Authored and originally posted by Carie Canterbury at the Cañon City Daily Record. Original and full post: https://www.canoncitydailyrecord.com/2020/01/19/how-can-canon-city-boost-business-by-becoming-more-business-start-friendly-says-fremont-economic-director/
Shawn Bertini, a partner with the Steamboat Springs-based West Slope Angels, is set to help with that “rural reboot” and the effort to build an avenue to “rural prosperity.”
Part of Bertini’s job is to stimulate economic diversity, build start-up ecosystems and drive investment into rural communities. He also helps “deserving entrepreneurs” connect with the capital and resources they need in rural towns.
After touring parts of Fremont County and Cañon City and meeting community leaders Friday, he said he realized the commitment to community here, and in order to help translate that into forward momentum and action, West Slope Angels, which is managed by Four Points Funding, is planning to start a Fremont chapter of the WSA.
“The way that we run it is we have chapters in individuals communities, you find your local leader and we do everything from full due diligence – manage the whole thing to just (offering help) and you can completely run and manage yourself, whatever it takes in order to support the community based on what they need, what they want, what they can support,” he said. “We want to be there. Activating these Angel syndicates supporting our companies is really helpful to the entire region.”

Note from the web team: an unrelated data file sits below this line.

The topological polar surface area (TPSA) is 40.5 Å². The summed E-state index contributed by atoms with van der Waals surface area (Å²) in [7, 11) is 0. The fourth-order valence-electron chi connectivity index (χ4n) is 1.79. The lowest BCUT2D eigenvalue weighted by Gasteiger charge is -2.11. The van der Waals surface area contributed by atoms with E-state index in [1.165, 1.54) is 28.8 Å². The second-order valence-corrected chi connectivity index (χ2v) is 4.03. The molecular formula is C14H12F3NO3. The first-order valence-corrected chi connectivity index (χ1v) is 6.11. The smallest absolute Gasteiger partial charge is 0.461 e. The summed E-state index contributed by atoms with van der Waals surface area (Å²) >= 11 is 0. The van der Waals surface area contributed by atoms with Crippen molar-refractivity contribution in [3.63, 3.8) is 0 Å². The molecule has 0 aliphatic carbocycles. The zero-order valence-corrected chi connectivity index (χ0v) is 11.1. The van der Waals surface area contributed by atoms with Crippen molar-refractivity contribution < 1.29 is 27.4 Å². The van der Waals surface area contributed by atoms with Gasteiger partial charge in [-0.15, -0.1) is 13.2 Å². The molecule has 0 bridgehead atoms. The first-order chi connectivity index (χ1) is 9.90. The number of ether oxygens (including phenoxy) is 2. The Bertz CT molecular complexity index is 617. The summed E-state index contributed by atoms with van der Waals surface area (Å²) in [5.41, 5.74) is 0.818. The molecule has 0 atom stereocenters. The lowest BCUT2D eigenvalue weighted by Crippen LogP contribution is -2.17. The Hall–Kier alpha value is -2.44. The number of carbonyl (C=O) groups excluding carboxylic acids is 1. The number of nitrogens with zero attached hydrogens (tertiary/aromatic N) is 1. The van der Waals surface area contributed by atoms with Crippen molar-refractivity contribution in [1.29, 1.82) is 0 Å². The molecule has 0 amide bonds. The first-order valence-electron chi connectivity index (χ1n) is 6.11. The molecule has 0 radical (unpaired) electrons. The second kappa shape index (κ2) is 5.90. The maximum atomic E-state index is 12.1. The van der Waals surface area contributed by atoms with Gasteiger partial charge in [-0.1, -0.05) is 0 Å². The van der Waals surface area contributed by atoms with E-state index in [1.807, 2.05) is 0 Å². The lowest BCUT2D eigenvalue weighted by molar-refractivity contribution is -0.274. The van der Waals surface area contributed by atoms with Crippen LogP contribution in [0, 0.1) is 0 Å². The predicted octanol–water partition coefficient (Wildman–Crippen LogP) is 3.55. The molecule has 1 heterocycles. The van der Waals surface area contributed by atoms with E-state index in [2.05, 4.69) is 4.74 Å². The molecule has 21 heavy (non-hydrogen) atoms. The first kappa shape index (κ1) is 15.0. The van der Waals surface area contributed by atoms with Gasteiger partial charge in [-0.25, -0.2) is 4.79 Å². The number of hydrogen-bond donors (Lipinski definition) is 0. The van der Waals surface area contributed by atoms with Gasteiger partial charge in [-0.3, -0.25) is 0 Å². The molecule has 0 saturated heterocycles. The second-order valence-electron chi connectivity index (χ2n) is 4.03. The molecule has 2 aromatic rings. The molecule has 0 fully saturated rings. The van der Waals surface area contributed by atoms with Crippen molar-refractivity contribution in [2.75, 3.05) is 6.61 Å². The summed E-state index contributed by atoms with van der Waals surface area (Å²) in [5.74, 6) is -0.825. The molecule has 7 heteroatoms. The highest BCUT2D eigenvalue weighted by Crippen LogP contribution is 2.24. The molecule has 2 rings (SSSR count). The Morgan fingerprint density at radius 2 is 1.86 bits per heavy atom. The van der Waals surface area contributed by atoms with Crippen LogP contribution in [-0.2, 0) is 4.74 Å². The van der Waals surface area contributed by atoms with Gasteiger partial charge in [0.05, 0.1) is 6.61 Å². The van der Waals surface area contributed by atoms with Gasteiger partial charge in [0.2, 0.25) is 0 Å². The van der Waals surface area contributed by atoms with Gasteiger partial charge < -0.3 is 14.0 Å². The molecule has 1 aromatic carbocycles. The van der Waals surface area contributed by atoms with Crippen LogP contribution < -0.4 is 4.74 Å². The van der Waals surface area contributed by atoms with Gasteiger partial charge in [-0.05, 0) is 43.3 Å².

Current chapters include Steamboat Springs, Winter Park, Silverthorne, Aspen, Carbondale, Telluride and Durango, and chapters on deck include Grand Junction and Vail.
“We have a great opportunity for the wealthier members of our communities to become even more connected by getting in and supporting some of these young companies and stepping up in whatever ways we can,” Bertini said.
He said there’s a lot more “going on under the covers” in Fremont County that people don’t realize.
“I’m sure that tons of people in this room don’t really understand the potential impact of the Florence school (Emergent Campus),” he said. “It’s enormous. My view from the outside and talking about what it can mean to have a thoughtful funnel to build local talent, provide them a stream – that infrastructure, that momentum is not going to be realized tomorrow, but the potential benefits down the line are going to be huge, and not many communities are really organized in doing that.”
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